Apart from all the death and betrayal, it’s an easy transition between the two. Instead of wholesome lyrics, Game of Thrones has “He had hair of gold like his uncle, because of incest,” referencing Joffrey Baratheon, of course, and “Ned was noble, so he died pretty quick,” about the Stark king. In the end, everyone comes together in a big, grimacing grid.

In comparison, here’s the original:

As Leo Tolstoy wrote, “All happy families are alike; each unhappy family is unhappy in its own way.” We might add to that, some families are unhappier than others.

TIME Smartphones

VIDEO: Amazon’s New Fire Phone (In Under 90 Seconds)

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TIME Television

LISTEN: This Game of Thrones Cover Brings Winterfell to the Bayou

Hold the… banjo?

Winter may be coming, but it doesn’t feel so cold when listening to the New Orleans traditional jazz band The Swamp Donkeys play a cover of the Game of Thrones theme at BB King’s in New York City.

The signature, dramatic opening notes are picked out on a banjo, but when the rest of the instruments kick in, it’s more boogie than bleak. It’s like Game of Thrones traveled to the world and era of Boardwalk Empire, which, now that we think about it, Boardwalk Empire kind of is the Game of Thrones of the 1930s?

The Swamp Donkeys’ cover should fit nicely in with the rest of the pantheon of Game of Thrones covers, including this rendition of the theme played with floppy disk drives and The Hold Steady’s rock version of “The Bear and the Maiden Fair.” Too bad we still have to wait forever until the new season.

TIME celebrities

Dave Chappelle Describes the First Time He Met Kanye West and It’s Amazing

Kanye, never change

In advance of a string of shows at Radio City Music Hall, Dave Chappelle has been hitting the late night talk show circuit – and it’s the gift that keeps on giving.

During a stop-over on The Tonight Show, Chappelle recounted that time he was mistaken for member of The Roots, the show’s house band and let Jimmy Fallon thank him for abruptly departing for South Africa and leaving a gaping hole in the comedy scene: “In the meantime I got famous. So thank you for that,” Fallon quipped. “That helped.”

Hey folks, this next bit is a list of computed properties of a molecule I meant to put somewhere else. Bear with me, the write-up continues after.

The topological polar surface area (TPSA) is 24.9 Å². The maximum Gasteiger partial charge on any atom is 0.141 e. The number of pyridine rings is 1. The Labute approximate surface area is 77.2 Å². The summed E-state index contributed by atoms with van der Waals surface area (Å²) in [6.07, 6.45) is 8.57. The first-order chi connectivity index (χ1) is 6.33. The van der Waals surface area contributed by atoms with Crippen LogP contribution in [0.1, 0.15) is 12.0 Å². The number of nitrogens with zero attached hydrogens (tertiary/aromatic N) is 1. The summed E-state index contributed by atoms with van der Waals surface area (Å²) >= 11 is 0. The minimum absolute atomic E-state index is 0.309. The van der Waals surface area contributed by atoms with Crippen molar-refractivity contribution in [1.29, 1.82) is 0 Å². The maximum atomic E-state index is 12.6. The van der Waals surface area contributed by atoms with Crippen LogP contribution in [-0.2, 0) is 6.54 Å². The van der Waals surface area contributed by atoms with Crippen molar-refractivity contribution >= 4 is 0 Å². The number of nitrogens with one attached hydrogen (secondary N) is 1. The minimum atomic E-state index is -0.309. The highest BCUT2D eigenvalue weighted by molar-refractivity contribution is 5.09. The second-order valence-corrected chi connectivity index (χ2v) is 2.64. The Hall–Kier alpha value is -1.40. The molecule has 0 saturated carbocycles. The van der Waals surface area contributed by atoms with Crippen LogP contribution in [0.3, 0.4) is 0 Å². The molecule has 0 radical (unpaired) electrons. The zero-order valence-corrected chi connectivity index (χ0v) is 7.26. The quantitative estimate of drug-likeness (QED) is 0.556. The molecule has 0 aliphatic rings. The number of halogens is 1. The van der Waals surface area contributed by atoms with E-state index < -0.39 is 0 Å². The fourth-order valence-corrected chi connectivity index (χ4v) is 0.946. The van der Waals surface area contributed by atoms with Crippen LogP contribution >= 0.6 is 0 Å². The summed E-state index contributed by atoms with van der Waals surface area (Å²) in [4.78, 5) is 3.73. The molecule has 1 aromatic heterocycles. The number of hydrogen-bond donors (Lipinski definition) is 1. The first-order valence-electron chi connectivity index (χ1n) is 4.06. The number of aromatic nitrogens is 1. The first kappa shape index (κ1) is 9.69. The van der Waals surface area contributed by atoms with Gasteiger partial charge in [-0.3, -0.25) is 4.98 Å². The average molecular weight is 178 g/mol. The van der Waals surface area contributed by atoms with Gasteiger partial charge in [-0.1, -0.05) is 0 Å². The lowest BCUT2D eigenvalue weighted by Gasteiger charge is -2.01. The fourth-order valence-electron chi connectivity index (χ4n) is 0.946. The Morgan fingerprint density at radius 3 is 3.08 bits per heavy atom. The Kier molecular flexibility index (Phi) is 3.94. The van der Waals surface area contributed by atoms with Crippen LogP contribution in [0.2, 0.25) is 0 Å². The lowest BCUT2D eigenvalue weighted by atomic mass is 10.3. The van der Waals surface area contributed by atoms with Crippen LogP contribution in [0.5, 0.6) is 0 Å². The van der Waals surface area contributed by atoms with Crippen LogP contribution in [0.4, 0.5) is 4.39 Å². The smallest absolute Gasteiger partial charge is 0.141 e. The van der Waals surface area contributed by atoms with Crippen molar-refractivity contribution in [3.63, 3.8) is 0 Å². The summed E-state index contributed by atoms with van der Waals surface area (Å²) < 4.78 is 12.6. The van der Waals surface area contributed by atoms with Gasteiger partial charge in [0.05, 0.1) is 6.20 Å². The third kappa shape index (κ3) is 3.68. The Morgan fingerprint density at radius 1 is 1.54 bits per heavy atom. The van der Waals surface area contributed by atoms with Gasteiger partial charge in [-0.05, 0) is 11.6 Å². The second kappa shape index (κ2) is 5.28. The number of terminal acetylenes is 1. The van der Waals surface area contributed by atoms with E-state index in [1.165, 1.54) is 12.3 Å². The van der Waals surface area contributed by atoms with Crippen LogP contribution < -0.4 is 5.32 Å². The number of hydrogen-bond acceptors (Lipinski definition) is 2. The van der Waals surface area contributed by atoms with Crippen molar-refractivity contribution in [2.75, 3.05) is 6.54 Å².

But the best story to emerge from the appearance was the first time Chappelle met a then-unknown rapper named Kanye West. Chappelle gave West his first appearance on television as a musical guest on The Dave Chappelle Show back in 2003. “You could tell that he was going to be a star,” the comedian said on Fallon. “I didn’t know him until he did the show.”

While making the show, Chappelle, West, Jay Z, Common and Talib Kweli were listening to Jay Z’s just-released Black Album at Chappelle’s studio. On track 12 of the album (“Lucifer”), Jay says, “Kanyeezy, you’s a genius. You did it again!” Chappelle said that at that point, “Kanye stood up. First time he spoke all day, and he goes, ‘Stop the record! And rewind that.’ “

Later, West took a phone call during which he announced, “‘Hello? No, I can’t. Because I’m at the edit for the Dave Chappelle Show, watching sketches that no one’s seen before.’ ” West paused for a moment before declaring, “‘Cause my life is dope and I do dope s–t,” before hanging up the phone.

Time may pass, but Kanye remains the same.

MORE: Dave Chappelle Will Return to NYC Spotlight at Radio City Music Hall

MORE: Dave Chappelle Says He Never Quit His Comedy Central Show